[This post is written by Judith Kahle and Stephanie Jahn]
We perceive transdisciplinarity as the key research mode for the next generation of sustainability researchers. In this blog post we want to share our insights from this year´s ITC-conference in Basel with you (http://www.transdisciplinarity.ch/e/Network/international/2015/). Stephen Fiore, an Associate Professor of Cognitive Sciences at the University of Central Florida, from the department of Philosophy held an inspiring keynote on the future of transdisciplinary research. Fiore especially problematized the on-going “overproduction” of scientific knowledge. Each month hundreds of research papers are published, providing a rapidly growing body of scientific knowledge. Our cognitive capacities of filtering, processing and integrating the new knowledge that is produced by scholars and non-academic actors each day are certainly limited. Fiore proposes three solutions to this problem:
- Employment of artificial intelligence, like i.e. the use of computer systems like IBM Watson that is able to conduct rapid text analysis screening huge databases within seconds.
- Use of substances to increase concentration and therefore productivity, like i.e. Ritalin (Methylphenidate).
- Bio-hacking or body modification, like i.e. implantation of micro-chips that enhance brain productivity or are able to support brain processes.
While we agree that it would be an advantage to have digital assistants like Watson in the office, we still hesitate to pursue step 2 and 3. Until we might be willing to take even these radical steps, we propose an alternative to cope with the rising amount of scientific knowledge: Online tools to support transdisciplinary research. In the related panel discussion at the ITD-Conference several web-pages were introduced that attempt to collect and structure resources in the realm of inter- and transdisciplinary research. We think these online tools are helpful devices for disentangling the huddle of conceptual and methodological knowledge of transdisciplinarity. The information allows for quick overviews and therefore is especially relevant for three groups of people:
- People who are new to inter- and transdisciplinary research and are looking for a general understanding of these research modes and methods.
- People who are seeking for concise information for specific methods of inter- and transdisciplinary research.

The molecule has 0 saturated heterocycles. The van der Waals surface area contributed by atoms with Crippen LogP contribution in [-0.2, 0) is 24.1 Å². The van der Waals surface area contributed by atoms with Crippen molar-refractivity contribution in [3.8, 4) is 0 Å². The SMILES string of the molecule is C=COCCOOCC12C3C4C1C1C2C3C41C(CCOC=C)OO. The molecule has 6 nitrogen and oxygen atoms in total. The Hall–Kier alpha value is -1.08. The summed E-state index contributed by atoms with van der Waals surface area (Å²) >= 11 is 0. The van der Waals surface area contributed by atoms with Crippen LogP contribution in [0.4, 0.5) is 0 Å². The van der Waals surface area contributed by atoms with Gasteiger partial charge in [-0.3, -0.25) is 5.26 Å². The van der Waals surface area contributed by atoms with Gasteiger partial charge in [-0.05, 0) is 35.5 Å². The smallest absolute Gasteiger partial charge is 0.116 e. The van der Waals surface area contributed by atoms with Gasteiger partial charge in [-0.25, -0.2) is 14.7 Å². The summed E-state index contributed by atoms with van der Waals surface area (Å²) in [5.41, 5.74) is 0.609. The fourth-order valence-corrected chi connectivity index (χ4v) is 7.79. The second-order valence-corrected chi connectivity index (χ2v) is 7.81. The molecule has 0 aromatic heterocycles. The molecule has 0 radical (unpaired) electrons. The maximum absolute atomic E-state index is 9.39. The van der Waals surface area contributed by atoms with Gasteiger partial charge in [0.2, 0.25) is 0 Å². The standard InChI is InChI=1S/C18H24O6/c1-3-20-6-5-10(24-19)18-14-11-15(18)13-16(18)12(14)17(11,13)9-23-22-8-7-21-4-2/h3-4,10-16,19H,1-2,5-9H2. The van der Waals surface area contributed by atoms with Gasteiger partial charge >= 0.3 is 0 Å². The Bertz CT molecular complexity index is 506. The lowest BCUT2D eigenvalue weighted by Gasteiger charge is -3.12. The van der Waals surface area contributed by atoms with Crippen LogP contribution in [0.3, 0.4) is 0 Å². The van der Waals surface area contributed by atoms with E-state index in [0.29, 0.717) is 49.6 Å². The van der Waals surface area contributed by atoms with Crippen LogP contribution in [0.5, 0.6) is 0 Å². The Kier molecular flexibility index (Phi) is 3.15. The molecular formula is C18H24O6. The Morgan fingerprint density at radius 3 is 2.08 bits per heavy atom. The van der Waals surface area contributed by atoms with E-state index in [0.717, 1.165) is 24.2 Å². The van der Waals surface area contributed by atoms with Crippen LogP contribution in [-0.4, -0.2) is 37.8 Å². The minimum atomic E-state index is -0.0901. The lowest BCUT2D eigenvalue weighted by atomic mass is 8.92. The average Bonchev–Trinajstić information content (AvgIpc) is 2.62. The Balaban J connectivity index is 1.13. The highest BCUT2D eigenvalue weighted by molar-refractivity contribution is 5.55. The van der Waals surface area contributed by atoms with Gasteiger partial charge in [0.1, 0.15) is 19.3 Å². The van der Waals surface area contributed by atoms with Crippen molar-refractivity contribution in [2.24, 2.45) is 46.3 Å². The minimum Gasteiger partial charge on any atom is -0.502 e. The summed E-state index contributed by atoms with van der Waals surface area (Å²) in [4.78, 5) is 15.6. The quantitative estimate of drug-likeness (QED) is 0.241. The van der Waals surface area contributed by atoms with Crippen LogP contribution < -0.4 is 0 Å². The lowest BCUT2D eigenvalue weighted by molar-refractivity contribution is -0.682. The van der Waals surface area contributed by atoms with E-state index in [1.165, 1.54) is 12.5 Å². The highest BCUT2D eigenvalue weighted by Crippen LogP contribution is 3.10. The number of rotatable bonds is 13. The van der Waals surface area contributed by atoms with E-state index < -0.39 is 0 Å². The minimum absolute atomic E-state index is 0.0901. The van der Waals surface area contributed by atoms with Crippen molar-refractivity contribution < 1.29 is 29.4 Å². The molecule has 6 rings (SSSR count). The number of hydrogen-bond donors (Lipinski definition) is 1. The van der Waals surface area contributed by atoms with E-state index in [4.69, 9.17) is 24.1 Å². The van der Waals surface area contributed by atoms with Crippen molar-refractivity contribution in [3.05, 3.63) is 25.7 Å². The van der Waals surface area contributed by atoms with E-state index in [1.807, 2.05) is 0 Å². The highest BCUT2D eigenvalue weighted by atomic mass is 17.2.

- People who are interested in different approaches towards inter- and transdisciplinary research depending on the responsible and involved institutions, institutes and scholars.
Below we introduce five online tools related to transdisciplinary research which – in addition – also show strong links to the discourses on interdisciplinarity, science of team science as well as integration and implementation sciences. The five online tools presented first attempts to make knowledge and experiences in inter- and transdisciplinary research transparent and easily accessible for everyone who is interested:
1) Short guides to interdisciplinary research: A collection of short guides for people planning, applying or asses interdisciplinary research endeavors. The webpage is hosted by the University of Edinburgh, Scotland/UK, provided by Catherine Lyall and collaborators. Link: http://www.issti.ed.ac.uk/resources/briefing_notes
2) Integration and Implementation Sciences Resources: Compiling repository for tools, cases and approaches created and applied by researchers and practitioners investigating real-world problems. The webpage is hosted by the Australian National University, Canberra, Australia, provided by Gabriele Bammer and collaborators. Link: http://i2s.anu.edu.au/resources
3) Team Science Toolkit: An interactive website to help you to support, conduct and study team-based research. Hosted by the National Cancer Institute, Washington, United States, provided by The National Cancer Institute’s Science of Team Science (SciTS) Team. Link: https://www.teamsciencetoolkit.cancer.gov/Public/Home.aspx
4) About Interdisciplinarity: Collection of key elements of definitions, history and best practices in interdisciplinary research. Hosted by the University of Alberta, Edmonton, Canada, provided by Rick Szostak. Link: https://sites.google.com/a/ualberta.ca/rick-szostak/research/about-interdisciplinarity
5) Td-net´s toolbox for co-producing knowledge: Compilation of selected methods for the co-production of knowledge. The webpage is hosted by the Swiss Academy of the Sciences, provided by Christian Pohl and collaborators, td-net, Network for Transdisciplinary Research. Link: http://www.naturalsciences.ch/topics/co-producing_knowledge
Everyone is invited to use and contribute to these platforms! See also the GAIA special section on transdisciplinary resources.
If you have found or find other ways to cope with the massive information flow that reaches you every day as a researcher – feel free to share your experiences and insights in the comment section! For an overall impression of the current state of the Transdisciplinarity-community and the tension between integration and fragmentation have a look at blog post at sustainability-governance.net – the blog of our research group at Leuphana University of Lüneburg.